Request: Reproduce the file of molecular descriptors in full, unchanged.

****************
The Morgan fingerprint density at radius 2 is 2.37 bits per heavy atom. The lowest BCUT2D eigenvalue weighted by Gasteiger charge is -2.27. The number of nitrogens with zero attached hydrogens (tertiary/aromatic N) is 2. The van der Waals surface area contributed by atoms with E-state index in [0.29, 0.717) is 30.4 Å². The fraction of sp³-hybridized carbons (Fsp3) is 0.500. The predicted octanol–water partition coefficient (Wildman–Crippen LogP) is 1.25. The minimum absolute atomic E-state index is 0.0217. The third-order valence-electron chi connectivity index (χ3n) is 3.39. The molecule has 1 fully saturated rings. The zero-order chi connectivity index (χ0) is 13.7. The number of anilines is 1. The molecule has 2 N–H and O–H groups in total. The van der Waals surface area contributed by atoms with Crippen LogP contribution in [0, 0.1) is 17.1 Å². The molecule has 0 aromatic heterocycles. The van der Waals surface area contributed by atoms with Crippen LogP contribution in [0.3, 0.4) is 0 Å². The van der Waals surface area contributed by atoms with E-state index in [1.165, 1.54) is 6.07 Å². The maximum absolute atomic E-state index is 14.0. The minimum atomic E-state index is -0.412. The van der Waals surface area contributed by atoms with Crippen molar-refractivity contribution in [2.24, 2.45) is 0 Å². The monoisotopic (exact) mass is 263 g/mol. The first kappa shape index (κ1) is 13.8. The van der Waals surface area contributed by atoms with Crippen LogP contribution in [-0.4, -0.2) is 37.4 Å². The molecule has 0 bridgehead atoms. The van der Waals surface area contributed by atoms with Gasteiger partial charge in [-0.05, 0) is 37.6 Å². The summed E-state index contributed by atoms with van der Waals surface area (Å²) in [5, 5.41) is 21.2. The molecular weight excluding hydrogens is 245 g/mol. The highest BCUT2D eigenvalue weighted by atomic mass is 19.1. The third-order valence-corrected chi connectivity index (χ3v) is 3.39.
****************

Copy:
The Morgan fingerprint density at radius 2 is 2.37 bits per heavy atom. The lowest BCUT2D eigenvalue weighted by Gasteiger charge is -2.27. The number of nitrogens with zero attached hydrogens (tertiary/aromatic N) is 2. The van der Waals surface area contributed by atoms with E-state index in [0.29, 0.717) is 30.4 Å². The fraction of sp³-hybridized carbons (Fsp3) is 0.500. The predicted octanol–water partition coefficient (Wildman–Crippen LogP) is 1.25. The minimum absolute atomic E-state index is 0.0217. The third-order valence-electron chi connectivity index (χ3n) is 3.39. The molecule has 1 fully saturated rings. The zero-order chi connectivity index (χ0) is 13.7. The number of anilines is 1. The molecule has 2 N–H and O–H groups in total. The van der Waals surface area contributed by atoms with Crippen LogP contribution in [0, 0.1) is 17.1 Å². The molecule has 0 aromatic heterocycles. The van der Waals surface area contributed by atoms with Crippen LogP contribution in [0.3, 0.4) is 0 Å². The van der Waals surface area contributed by atoms with E-state index in [1.165, 1.54) is 6.07 Å². The maximum absolute atomic E-state index is 14.0. The minimum atomic E-state index is -0.412. The van der Waals surface area contributed by atoms with Crippen molar-refractivity contribution in [2.24, 2.45) is 0 Å². The monoisotopic (exact) mass is 263 g/mol. The first kappa shape index (κ1) is 13.8. The van der Waals surface area contributed by atoms with Crippen LogP contribution in [-0.4, -0.2) is 37.4 Å². The molecule has 0 bridgehead atoms. The van der Waals surface area contributed by atoms with Gasteiger partial charge in [-0.05, 0) is 37.6 Å². The summed E-state index contributed by atoms with van der Waals surface area (Å²) in [5, 5.41) is 21.2. The molecular weight excluding hydrogens is 245 g/mol. The highest BCUT2D eigenvalue weighted by atomic mass is 19.1. The third-order valence-corrected chi connectivity index (χ3v) is 3.39.